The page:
SET IMPLICIT_TRANSACTION ON

Lockable Resources
  • Database
  • Table
  • Page
  • Key
  • Row


Lock Escalation and lock effects on performance
Escalation is all about recognizing that maintaining a finer level of gratuity (means a row lock instead of page lock), when the number of item being locked is small. Escalation is based on the number of locks rather then the number of user in a single time.
Lock Modes: means what level of resources you are locking or what lock mode your query is going to acquire.
1) Shared Lock: is used when you only need to read the data that is you don’t want to change. It prevents user from dirty reads.
2) Exclusive Locks: these are not compatible with any other lock or we can say that we can’t implement this if any other lock exists or vice versa. This is used to preventing from updating, deleting or doing whatever at the same time.
3) Update Lock: are hybrid between shared locks and exclusive locks. It is a special kind of placeholder. This means that until you go to make a physical updates you need a shared lock. At the time of physical update, you will need an exclusive lock.
4) Intents Locks: is a true placeholder and is meant to deal with the object hierarchies. For example when you have a lock established on a row. But some one wants to establish a lock on a page, or extent or modify a table. You would not want another transaction to go around yours by going higher up the hierarchy. Without indent lock the higher level object would not even know that you had the lock at the lower level.
5) Schema Locks: This lock have two main forms:
  • Schema Modification Lock (Sch-M):When you have this lock then no query or other create, alter or drop statements can be run against this object for the duration of Sch-M locks.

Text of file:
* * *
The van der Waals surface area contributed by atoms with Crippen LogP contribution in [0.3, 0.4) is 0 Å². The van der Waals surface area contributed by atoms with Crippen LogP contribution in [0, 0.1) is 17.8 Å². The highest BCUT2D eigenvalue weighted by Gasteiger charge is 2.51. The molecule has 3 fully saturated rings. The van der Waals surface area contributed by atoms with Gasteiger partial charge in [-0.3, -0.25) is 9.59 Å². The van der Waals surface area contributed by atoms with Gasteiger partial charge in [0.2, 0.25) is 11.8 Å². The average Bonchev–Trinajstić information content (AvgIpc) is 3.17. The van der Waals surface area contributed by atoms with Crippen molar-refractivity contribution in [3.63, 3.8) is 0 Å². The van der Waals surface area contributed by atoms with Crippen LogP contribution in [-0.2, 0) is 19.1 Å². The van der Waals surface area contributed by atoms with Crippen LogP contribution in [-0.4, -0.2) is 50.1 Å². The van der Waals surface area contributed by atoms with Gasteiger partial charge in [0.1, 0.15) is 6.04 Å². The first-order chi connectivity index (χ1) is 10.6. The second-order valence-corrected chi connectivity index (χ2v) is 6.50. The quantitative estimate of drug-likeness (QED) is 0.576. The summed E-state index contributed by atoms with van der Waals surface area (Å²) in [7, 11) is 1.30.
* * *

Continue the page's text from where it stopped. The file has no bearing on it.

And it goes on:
• Schema stability lock (Sch-s): This is very similar to a shared lock. The purpose of this lock is to prevent a Sch-M since there are already locks for other queries (create, alter, drop statements) active on the object. This is compatible with all other lock types.



6) Bulk Update Lock: is used to allow parallel loading of data that is locked from
any other normal T-Sql statement activities. But multiple bulk insert or BCP operations can be performed at the same time.

7) Serializable/HOLDLOCK: Once a lock is held by a statement in a transaction that lock is not released until the transaction is ended (via rollback or commit). Any insert are also prevented if the inserted record would match the criteria in the where clause in the query that maintain the lock (No Phantoms). This is the highest isolation level and guarantees absolute consistency of data.
8) READUNCOMMITTED/NOLOCK: means no lock or does not honor any other lock. But while a very fast option. It can generate dirty read.


Deadlock
It is not a type of lock in itself where it is a situation when a paradox comes or we can say that when a transaction want a resources and that resources hold by other transaction and both are locked in own side. Means no any transection works.

  • By using transaction and lock we can minimize deadlocks and improve the overall performance of our system.

5 comments:

Pallavi said...

Good information for data consistency. There is one suggestion also.. some more examples will increase the understandability of the topic. All in all.. fine explanation of the topic. Looking forward for some other topic to increase my knowledge.

suresh said...

best collection of database related material.
Thank you for helping me.

Rana said...

Good one

Rana said...

Good one

Rana
http://codeproject.wordpress.com

lalit said...

information provided is well and good but author should give the basic information also